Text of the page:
"I want to make you an admiral, and have you clean up the Navy." Karll said.
Horatio paused with the goblet at his lips, then carefully placed it back on the table.
"Why me?" His dark eyes were hooded and calculating, watching Karll’s face closely.
. "You’re a well known sea captain with more than thirty years experience aboard ship. You’re of a cadet branch of House Kaste, and aside from building a respectable little merchant fleet, what is it now, three or four ships?"
"Four." Horatio answered in clipped tones.
"Aside from building a respectable little fleet, you have few prospects in the political arena, and won’t rise much higher than you already are."
"So too, there are your actions during the Greyhawk Wars." Markael said, "You’ve proven to have the degree of ruthlessness that will be needed if you are to succeed."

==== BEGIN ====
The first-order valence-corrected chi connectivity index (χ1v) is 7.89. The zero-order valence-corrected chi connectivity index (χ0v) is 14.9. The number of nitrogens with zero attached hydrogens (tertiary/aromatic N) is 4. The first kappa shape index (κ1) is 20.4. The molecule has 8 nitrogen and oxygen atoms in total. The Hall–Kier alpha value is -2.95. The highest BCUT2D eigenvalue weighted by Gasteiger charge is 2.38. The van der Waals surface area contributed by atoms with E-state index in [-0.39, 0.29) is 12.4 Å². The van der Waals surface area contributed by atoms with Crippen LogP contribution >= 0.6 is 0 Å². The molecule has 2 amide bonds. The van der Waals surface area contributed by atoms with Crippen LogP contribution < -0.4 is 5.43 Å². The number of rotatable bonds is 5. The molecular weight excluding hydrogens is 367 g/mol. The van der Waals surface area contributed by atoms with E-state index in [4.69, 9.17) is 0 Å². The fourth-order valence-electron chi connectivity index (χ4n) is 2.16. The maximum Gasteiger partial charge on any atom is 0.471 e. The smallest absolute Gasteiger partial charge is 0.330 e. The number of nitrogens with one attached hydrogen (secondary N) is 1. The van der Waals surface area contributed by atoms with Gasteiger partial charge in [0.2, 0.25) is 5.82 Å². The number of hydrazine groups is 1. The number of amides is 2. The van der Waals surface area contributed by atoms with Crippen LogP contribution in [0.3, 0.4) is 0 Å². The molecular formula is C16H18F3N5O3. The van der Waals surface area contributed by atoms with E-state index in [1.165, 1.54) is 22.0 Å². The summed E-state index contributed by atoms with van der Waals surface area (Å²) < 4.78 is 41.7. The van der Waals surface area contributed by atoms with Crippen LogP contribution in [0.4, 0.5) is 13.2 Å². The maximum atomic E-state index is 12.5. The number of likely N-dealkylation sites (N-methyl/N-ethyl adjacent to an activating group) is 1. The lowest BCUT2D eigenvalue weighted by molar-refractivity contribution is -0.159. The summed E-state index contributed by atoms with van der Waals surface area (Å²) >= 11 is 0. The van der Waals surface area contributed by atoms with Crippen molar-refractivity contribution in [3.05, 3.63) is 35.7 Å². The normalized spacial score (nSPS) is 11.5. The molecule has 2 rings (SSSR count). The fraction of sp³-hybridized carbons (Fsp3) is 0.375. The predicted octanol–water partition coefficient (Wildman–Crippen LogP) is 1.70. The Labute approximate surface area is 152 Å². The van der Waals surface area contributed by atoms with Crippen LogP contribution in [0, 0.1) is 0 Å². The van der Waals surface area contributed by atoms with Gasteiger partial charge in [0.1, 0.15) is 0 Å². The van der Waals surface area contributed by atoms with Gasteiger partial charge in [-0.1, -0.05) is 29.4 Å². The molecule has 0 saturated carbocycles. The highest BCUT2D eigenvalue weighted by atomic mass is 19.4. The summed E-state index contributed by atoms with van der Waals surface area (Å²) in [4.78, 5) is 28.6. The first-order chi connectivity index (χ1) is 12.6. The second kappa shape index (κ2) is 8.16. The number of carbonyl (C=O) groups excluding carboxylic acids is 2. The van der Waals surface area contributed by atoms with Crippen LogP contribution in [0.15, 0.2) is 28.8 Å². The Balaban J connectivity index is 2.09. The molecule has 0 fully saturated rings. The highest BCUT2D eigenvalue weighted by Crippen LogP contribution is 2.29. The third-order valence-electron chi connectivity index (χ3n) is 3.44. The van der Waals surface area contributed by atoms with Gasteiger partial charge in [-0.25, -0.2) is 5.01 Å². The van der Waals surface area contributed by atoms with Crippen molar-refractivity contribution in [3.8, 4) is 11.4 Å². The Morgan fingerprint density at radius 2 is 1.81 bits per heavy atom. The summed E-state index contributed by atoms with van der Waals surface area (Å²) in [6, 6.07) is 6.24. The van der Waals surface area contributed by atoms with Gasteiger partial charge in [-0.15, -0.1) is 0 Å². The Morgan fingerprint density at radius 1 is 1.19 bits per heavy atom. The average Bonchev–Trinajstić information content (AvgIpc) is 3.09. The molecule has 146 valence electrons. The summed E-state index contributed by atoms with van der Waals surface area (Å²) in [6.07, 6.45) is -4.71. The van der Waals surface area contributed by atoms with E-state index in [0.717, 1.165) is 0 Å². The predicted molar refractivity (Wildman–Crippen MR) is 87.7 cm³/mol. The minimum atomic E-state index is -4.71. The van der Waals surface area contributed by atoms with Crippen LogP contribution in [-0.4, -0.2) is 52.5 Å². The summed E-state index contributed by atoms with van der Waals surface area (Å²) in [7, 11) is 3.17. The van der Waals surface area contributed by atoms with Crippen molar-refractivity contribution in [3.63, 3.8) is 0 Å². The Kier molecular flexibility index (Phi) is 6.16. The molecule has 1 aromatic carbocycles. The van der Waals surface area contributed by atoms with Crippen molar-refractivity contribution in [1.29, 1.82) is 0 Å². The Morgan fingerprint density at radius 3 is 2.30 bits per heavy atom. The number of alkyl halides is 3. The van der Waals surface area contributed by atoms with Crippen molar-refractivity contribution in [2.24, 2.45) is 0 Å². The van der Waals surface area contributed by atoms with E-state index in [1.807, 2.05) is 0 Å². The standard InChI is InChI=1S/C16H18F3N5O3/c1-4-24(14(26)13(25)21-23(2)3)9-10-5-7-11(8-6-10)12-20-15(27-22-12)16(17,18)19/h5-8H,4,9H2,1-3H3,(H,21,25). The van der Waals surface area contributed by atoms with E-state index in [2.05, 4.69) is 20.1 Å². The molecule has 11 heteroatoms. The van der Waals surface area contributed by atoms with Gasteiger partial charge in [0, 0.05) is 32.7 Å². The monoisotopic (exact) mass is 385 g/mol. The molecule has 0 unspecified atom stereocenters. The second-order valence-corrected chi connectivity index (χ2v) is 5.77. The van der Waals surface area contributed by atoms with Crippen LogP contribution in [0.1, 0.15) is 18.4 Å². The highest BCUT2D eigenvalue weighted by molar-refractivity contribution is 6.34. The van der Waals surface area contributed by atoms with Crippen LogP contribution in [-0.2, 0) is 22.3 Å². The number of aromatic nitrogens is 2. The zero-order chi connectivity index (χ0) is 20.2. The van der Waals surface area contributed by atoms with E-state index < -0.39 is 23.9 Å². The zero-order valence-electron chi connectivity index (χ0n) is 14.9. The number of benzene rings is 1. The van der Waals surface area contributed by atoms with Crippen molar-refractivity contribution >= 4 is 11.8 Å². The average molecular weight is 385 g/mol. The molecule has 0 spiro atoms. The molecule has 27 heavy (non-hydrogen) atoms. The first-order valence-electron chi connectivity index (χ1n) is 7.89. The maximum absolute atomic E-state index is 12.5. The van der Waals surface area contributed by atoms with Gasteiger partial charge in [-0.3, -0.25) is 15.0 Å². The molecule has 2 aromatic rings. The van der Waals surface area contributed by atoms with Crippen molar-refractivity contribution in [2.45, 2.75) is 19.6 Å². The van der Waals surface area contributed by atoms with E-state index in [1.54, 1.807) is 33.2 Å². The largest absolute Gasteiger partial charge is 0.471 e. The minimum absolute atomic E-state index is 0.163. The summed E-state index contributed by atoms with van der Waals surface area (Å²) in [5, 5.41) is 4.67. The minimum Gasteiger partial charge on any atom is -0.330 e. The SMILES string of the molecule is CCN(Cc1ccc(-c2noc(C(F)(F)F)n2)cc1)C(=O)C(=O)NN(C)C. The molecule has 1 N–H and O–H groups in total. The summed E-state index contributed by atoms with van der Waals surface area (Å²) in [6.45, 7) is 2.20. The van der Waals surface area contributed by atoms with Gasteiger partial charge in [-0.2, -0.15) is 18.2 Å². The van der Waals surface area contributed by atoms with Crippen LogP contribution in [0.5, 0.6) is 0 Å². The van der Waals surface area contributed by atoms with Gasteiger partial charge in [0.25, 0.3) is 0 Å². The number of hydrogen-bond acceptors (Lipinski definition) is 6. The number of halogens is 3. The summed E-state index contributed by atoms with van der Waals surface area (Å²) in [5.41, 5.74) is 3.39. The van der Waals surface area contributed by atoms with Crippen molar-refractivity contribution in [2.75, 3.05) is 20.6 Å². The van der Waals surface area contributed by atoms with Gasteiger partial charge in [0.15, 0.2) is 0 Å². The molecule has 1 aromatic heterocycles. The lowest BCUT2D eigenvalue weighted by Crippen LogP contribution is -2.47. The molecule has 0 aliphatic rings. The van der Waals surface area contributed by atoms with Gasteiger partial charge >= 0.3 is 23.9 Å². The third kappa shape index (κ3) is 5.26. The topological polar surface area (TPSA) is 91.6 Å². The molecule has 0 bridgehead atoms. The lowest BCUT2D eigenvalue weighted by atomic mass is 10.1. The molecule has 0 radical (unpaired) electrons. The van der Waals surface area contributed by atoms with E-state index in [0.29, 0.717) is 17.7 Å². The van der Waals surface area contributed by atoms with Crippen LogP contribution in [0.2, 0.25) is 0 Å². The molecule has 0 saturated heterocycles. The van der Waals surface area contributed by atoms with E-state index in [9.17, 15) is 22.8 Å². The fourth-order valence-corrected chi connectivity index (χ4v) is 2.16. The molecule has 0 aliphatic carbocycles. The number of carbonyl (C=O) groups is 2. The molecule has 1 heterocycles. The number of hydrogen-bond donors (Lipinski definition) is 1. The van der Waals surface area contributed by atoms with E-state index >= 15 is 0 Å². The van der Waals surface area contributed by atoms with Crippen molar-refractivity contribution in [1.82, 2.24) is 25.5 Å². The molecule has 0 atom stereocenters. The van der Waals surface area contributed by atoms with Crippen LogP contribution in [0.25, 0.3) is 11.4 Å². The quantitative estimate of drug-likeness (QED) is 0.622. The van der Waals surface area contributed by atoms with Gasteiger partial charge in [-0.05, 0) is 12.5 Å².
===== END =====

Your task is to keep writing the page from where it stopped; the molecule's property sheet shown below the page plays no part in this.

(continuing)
Horatio cast a measuring look over the two men: blood brothers of the Stalwart Pines, oft time companions in the wilds of Oerth. Two rangers jerked from the wilds and dropped into a jungle of political intrigue that all their vaunted training had little prepared them for. Horatio was a good judge of character, a necessary ability to captain a ship for any length of time, and he deemed Markael Antivadran to have adapted to the new wilderness of stone castles, dinner parties, and political assignations better than had the Duke of Urnst.
"I want full authority." Horatio said.
"You’ll have it. I’ll invest you as the new Admiral of the Fleet."
"There isn’t an Admiral of the Fleet."
"There is now." Karll answered with a firm tone, "that is, if you take the offer."